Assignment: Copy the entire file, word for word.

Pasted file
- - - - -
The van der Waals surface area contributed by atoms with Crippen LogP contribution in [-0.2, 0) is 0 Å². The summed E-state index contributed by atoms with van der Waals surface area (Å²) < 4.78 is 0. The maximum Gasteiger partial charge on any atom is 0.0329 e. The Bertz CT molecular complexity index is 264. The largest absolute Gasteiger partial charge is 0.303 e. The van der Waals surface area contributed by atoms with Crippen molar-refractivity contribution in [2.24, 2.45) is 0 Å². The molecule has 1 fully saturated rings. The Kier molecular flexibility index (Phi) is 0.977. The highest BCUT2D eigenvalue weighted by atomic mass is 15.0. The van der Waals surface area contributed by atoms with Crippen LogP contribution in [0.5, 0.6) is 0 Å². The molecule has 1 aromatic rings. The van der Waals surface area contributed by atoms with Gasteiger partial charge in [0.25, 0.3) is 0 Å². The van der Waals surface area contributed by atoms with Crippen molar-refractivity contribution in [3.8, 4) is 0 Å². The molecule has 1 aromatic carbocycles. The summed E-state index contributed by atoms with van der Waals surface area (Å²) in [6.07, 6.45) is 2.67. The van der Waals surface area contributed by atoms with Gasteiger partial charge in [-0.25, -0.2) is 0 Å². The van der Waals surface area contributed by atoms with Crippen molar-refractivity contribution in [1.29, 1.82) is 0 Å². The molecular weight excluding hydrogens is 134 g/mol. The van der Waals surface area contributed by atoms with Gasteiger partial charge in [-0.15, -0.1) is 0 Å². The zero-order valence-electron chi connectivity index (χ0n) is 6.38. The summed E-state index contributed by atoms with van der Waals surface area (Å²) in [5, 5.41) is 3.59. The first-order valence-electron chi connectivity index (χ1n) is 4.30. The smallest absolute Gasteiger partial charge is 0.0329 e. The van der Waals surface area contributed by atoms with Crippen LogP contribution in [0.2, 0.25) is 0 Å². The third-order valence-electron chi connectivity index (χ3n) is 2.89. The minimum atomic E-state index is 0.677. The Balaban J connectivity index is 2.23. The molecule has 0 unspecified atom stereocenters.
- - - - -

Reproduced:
The van der Waals surface area contributed by atoms with Crippen LogP contribution in [-0.2, 0) is 0 Å². The summed E-state index contributed by atoms with van der Waals surface area (Å²) < 4.78 is 0. The maximum Gasteiger partial charge on any atom is 0.0329 e. The Bertz CT molecular complexity index is 264. The largest absolute Gasteiger partial charge is 0.303 e. The van der Waals surface area contributed by atoms with Crippen molar-refractivity contribution in [2.24, 2.45) is 0 Å². The molecule has 1 fully saturated rings. The Kier molecular flexibility index (Phi) is 0.977. The highest BCUT2D eigenvalue weighted by atomic mass is 15.0. The van der Waals surface area contributed by atoms with Crippen LogP contribution in [0.5, 0.6) is 0 Å². The molecule has 1 aromatic rings. The van der Waals surface area contributed by atoms with Gasteiger partial charge in [0.25, 0.3) is 0 Å². The van der Waals surface area contributed by atoms with Crippen molar-refractivity contribution in [3.8, 4) is 0 Å². The molecule has 1 aromatic carbocycles. The summed E-state index contributed by atoms with van der Waals surface area (Å²) in [6.07, 6.45) is 2.67. The van der Waals surface area contributed by atoms with Gasteiger partial charge in [-0.25, -0.2) is 0 Å². The van der Waals surface area contributed by atoms with Crippen molar-refractivity contribution in [1.29, 1.82) is 0 Å². The molecular weight excluding hydrogens is 134 g/mol. The van der Waals surface area contributed by atoms with Gasteiger partial charge in [-0.15, -0.1) is 0 Å². The zero-order valence-electron chi connectivity index (χ0n) is 6.38. The summed E-state index contributed by atoms with van der Waals surface area (Å²) in [5, 5.41) is 3.59. The first-order valence-electron chi connectivity index (χ1n) is 4.30. The smallest absolute Gasteiger partial charge is 0.0329 e. The van der Waals surface area contributed by atoms with Crippen LogP contribution in [0.2, 0.25) is 0 Å². The third-order valence-electron chi connectivity index (χ3n) is 2.89. The minimum atomic E-state index is 0.677. The Balaban J connectivity index is 2.23. The molecule has 0 unspecified atom stereocenters.